This notion is as unfounded as it is harmful. Gay people have been found statistically less likely to molest children than straight people, and no more violent or unbalanced than anyone else. Nor is sex the focus of most gays' lives. For the ones I know, it has its place among academics, extra-curricular activities and friendships. Once we identify people by their personalities and interests instead of their private lives, we will put this issue in proper perspective.

The gay stereotype is damaging. The greatest shock to my naivete about homosexuality was finding out how common it is. Studies to determine exactly how many people are gay consistently settle around 10 per cent of the population. This means there are 20 to 25 million gay Americans. The 10-per-cent figure at first seemed to me impossible because so few people. I knew fit the image I had of a gay person. I have since realized that the vast majority of gay people do not fit this image. These are the gays we do not perceive. They come from all sectors of society and have absolutely nothing in common except..their sexual preference. Only a small percentage feel comfortable enough to be open about their homosexuality. It is essential to realize how large and various a group these people are, and how many of our friends are among them. Otherwise we will not understand whom our prejudice strikes.

The religious argument against homosexuality is hypocritical. Among the thousands of rules and laws in the Old Testament is found, "Thou shalt not lie with mankind, as with womankind: it is abomination." (Leviticus 18:22). For some, this statement is sufficient to invoke the moral authority of God against homosexuality But this is clearly a case of selective use of His word. The same book of the Bible also teaches men not to harvest the corners of their fields and not to touch a woman for eight days after she menstruates. Yet we consider these laws "outdated" and ignore them--for good reason. Rules against homosexuality and masturbation also played an important role in preserving the species. But now that we have the opposite population problem, these rules should be considered as obsolete as the others.

The issue of birth control is instructive here. Its practice is also forbidden by a literal interpretation of the Bible, yet we do not persecute those who use it. In fact, many users are the same ones who condemn homosexuality as ungodly. This selective piety is the basest hypocrisy.

Gays are oppressed. The early life of every gay is filled with taunts of "fag" and "queer." These teach him to hate what he is. They make admission of his homosexuality to himself a crushing blow. The gay with enough courage to step out of his closet is also oppressed. He is ostracized by many of his friends, often completely rejected by his friends, often completely rejected by his family, regarded as misguided or demented by the rest of society, harassed, ridiculed, and sometimes even physically attacked. Even if a gay is accepted by his family and friends, he still faces devastating social discrimination. He can legally be excluded from any kind of employment, public or private, barred by labor unions, denied housing, mortgage, credit insurance, even public accomodations. In all 50 states he is deemed unfit to teach school. In each case, he is judged as a worker, tenant or customer not by his credentials for such activities, but by how he conducts his private life.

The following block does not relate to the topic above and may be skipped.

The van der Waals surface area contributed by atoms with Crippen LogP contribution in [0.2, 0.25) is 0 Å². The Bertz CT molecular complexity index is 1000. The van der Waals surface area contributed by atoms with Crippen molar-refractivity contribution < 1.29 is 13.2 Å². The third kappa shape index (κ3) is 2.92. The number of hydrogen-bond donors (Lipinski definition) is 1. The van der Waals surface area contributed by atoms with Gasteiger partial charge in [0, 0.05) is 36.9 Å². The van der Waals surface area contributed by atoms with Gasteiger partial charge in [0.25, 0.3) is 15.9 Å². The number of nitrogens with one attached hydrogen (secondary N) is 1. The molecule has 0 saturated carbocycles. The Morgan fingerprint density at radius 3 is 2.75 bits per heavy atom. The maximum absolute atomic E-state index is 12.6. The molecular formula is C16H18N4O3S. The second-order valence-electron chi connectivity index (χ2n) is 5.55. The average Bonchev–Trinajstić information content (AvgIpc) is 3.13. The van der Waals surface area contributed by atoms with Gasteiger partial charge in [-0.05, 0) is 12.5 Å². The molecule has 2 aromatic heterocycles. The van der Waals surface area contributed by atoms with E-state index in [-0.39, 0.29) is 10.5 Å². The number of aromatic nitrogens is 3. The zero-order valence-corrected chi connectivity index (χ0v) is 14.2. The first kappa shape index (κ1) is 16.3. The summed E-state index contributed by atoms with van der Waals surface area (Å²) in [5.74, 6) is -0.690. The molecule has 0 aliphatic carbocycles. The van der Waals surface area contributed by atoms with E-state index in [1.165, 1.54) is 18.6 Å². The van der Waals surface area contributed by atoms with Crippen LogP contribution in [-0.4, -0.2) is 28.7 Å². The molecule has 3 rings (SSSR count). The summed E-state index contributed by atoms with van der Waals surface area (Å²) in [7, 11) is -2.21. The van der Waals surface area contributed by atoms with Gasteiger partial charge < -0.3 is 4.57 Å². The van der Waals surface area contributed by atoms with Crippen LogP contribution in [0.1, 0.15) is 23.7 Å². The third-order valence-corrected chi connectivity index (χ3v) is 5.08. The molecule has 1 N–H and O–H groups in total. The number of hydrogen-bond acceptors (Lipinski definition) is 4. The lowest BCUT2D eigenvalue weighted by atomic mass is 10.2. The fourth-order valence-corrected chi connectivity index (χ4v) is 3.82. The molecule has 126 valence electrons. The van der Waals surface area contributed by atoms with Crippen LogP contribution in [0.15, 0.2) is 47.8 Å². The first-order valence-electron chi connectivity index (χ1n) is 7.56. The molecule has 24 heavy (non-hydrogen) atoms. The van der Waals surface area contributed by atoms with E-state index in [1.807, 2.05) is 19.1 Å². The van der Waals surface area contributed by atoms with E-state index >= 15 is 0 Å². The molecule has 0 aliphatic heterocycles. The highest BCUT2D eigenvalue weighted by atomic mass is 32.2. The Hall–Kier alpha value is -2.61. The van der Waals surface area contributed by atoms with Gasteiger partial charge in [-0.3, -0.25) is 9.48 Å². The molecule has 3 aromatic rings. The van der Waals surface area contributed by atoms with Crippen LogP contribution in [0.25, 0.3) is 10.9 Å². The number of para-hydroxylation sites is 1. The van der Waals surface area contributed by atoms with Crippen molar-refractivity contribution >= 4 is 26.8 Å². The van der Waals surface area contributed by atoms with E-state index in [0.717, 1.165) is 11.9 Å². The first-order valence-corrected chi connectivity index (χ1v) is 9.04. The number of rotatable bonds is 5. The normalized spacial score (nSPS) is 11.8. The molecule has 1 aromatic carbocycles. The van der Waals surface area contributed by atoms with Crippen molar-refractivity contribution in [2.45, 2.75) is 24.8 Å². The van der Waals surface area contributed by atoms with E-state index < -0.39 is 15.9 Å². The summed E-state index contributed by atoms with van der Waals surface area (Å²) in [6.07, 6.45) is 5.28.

The situation at Harvard is no better. The motion passed in CHUL this week recommending an official non-discrimination clause in University policy is an important step forward. But we still have far to go. The episode this fall in which the Gay Students Association was denied access to student registration packets dramatized the reality of institutional discrimination.

The administration is not the only problem. Students customarily deface and rip down posters for gay and lesbian events. Last spring they hurled taunts, insults and even food at other students announcing glad Day in the dining halls. One student was even attacked--for no other reason than his homosexuality--while cleaning up after a gay/lesbian dance last April. In a community as educated as ours is, this kind of abuse is hard to understand. For a leading university in the United States and in the world, it is unacceptable. It is time for straight people to realize that we must change. It is we who cause the suffering of gay people. Our attitudes cause guilt, shame, and loneliness, and our actions cause fear and alienation. As the majority, we can change the situation. Publicly, we must support gay rights. Privately, we must realize that we know gay people. Revising our attitudes, even in such small ways as how we refer to gays, will make them feel better about themselves and about us. As such change occurs, not only will the gay people in our midst become unburdened, but the rest of us will freely enjoy the energy and talents of a tremendous group of people.

Nathan S. Szanton '83 lives in South House.